When working on your goals, maintaining confidence, positive thinking, and work are all needed for achievement. Naturally, if you’re taking on a larger endeavor, you’ll need to put more motivation, confidence, and work into that, too.It also pays to work smarter and reflect on your achievements. What helped you achieve this goal in the first place? What method or approach did you take to make all of this happen for you?

    Many people lose their way because they let their goal success get to them, and they lose what got them into that lofty position in the first place. That stems from a lack of reflection, so make sure you look back to what helped you get to where you are right now.

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    People also tend to get bogged down in procrastination, which makes achieving future goals more difficult. If this is a problem you often face, check out Lifehack’s Fast-Track Class: No More Procrastination.

    Ignore Critics

    Haters and critics are all the same. Whenever you achieve something, there will always be people who will try to drag you down. It turns out that many people are jealous individuals and go as far as wishing that you would fail.

    Part of the problem is that many people who haven’t worked toward goals expect goal success to be simple. Not only that, but we are often oblivious to the amount of work that’s needed to bring people to pinnacles of success.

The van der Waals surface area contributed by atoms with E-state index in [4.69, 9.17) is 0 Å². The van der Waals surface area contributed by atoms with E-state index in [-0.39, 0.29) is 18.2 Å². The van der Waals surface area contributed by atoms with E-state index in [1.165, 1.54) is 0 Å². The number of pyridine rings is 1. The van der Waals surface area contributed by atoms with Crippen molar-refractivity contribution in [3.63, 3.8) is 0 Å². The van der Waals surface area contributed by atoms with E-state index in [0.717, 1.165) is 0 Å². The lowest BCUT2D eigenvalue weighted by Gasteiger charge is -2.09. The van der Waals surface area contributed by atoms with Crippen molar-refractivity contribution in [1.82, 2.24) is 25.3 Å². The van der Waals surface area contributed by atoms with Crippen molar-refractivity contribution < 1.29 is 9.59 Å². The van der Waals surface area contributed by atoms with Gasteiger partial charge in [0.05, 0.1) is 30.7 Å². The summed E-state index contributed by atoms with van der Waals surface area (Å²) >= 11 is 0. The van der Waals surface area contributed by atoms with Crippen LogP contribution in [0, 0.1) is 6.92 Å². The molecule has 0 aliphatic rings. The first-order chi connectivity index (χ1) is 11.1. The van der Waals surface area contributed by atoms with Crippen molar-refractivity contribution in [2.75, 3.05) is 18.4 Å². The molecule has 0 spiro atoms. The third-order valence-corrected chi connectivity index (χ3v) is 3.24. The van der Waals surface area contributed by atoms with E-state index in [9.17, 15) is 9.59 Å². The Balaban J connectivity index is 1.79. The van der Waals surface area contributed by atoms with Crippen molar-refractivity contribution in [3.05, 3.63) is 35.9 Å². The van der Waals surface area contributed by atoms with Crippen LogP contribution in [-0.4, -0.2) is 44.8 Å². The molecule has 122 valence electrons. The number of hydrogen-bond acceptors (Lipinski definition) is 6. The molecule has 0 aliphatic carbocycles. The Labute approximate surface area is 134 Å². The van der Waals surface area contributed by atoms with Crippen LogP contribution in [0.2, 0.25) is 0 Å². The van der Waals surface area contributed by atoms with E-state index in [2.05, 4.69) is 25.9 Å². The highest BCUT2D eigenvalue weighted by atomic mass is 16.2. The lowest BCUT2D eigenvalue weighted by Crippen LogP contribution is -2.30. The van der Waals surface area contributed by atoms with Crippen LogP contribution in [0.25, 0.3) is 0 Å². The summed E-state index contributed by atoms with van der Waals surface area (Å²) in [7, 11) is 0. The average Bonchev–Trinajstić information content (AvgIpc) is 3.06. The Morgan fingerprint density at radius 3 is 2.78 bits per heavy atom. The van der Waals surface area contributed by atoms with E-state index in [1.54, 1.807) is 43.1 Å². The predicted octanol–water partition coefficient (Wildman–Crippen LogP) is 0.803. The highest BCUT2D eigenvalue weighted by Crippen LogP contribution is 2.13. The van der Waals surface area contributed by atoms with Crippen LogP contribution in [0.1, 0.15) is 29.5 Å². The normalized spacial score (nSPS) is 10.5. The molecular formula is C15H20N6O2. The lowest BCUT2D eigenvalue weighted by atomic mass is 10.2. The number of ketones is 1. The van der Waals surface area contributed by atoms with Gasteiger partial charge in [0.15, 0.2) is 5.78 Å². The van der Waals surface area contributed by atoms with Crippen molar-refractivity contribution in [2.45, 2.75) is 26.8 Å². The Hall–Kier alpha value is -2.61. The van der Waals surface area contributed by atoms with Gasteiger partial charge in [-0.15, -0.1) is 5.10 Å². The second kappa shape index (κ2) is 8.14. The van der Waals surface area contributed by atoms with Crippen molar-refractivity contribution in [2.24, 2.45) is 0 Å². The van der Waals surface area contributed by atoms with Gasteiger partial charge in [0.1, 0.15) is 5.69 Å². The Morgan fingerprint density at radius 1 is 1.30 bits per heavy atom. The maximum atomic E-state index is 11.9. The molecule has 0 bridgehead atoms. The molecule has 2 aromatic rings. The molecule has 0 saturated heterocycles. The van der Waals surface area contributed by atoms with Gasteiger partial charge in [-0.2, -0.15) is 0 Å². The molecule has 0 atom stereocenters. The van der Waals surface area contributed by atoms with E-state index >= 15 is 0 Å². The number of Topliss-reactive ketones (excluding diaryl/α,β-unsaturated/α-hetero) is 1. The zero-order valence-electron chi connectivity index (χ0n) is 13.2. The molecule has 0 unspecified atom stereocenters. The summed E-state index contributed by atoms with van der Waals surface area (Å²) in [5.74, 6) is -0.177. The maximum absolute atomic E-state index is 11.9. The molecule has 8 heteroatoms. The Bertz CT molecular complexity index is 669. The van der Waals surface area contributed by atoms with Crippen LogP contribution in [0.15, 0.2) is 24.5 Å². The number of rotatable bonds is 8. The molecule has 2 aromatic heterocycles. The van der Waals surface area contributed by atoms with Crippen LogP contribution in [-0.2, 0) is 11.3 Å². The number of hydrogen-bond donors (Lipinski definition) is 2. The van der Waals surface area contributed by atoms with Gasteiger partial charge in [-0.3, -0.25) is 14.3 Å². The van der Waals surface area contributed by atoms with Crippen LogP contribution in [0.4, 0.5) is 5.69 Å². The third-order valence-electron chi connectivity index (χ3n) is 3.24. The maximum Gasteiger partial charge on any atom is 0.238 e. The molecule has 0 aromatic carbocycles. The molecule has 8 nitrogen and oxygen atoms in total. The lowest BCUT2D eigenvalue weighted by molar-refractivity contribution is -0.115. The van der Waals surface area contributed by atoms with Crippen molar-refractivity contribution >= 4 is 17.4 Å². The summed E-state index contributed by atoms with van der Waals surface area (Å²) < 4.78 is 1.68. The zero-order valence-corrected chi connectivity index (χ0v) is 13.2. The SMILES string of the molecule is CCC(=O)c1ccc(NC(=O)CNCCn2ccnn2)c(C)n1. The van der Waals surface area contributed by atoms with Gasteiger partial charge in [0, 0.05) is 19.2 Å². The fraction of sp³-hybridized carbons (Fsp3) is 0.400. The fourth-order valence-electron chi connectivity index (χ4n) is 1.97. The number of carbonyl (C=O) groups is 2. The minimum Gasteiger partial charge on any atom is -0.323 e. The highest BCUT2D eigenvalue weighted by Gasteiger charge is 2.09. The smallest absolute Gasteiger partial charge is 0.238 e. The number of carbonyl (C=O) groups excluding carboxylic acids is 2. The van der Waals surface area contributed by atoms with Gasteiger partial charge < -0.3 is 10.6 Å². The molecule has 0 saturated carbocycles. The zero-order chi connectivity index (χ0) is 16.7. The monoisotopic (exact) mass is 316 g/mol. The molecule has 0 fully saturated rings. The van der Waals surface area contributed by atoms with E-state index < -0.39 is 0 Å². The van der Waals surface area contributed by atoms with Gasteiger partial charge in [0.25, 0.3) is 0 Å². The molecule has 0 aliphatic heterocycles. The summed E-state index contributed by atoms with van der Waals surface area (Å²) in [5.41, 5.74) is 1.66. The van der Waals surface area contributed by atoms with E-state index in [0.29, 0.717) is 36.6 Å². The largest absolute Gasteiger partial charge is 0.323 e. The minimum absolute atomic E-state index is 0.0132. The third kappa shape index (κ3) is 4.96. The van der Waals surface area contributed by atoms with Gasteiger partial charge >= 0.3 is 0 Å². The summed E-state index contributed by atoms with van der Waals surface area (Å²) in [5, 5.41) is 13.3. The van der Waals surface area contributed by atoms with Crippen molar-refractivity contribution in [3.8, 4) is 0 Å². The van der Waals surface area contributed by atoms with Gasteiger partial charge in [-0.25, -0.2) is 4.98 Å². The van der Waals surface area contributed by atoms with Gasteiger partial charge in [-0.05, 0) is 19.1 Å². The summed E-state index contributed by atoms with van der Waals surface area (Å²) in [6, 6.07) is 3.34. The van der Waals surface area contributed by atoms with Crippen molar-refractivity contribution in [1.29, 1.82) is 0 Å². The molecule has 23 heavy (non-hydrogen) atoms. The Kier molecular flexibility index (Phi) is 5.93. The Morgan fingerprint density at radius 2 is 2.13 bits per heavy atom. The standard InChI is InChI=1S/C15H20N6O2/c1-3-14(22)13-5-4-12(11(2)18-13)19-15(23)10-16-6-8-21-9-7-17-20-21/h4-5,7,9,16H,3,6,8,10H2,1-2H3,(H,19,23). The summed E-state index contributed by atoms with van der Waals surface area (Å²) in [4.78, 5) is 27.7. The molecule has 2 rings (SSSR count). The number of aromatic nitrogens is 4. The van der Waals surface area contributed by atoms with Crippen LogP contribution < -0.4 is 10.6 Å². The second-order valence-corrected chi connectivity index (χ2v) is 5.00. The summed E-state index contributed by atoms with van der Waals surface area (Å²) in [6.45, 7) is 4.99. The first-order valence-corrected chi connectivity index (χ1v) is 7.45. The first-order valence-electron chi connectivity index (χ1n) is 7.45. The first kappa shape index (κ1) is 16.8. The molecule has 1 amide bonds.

Take Scolardi as an example. Unless he shares his particular story of how he became a millionaire, we don’t really know what he went through to get there. All we know is the tip of the iceberg—that he wasn’t a millionaire and now he is.

    Even if your goal success is going to impact a small area, you’re still going to get haters or people who don’t believe in you. Successful people know it’s best to leave them be, as your success has nothing to do with how they are feeling.

    What to Do After Goal Success

    With these four principles in mind, you would want to apply these in your life moving forward. Better yet, apply these right now while you are still working towards your goals.

    But what comes next after you have achieved success? After all, these principles are great, but not all of them will bring you that momentum you need in the aftermath of your success.

    Here are some things to keep in mind:

    1. Set That Bigger Goal or Expand It

    As I mentioned before, you want to be setting larger goals. The ambition of people is endless, and deep down you are always looking to achieve more. It sounds greedy, but striving for more doesn’t always have to be in the form of money or high achievements.

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    You could reach out to more people and help them with their problems. Or maybe, you want to form a deeper connection with your family and friends. Perhaps you want to train for even better physical health and test it by participating in a triathlon.

    Whatever the case may be, you want to set a larger goal than before. In many industries and aspects of your life, there is always room for some kind of expansion. Therefore, when you put your mind to it, you’ll find that there are also other ambitions that you have and other areas where you can pursue goal success.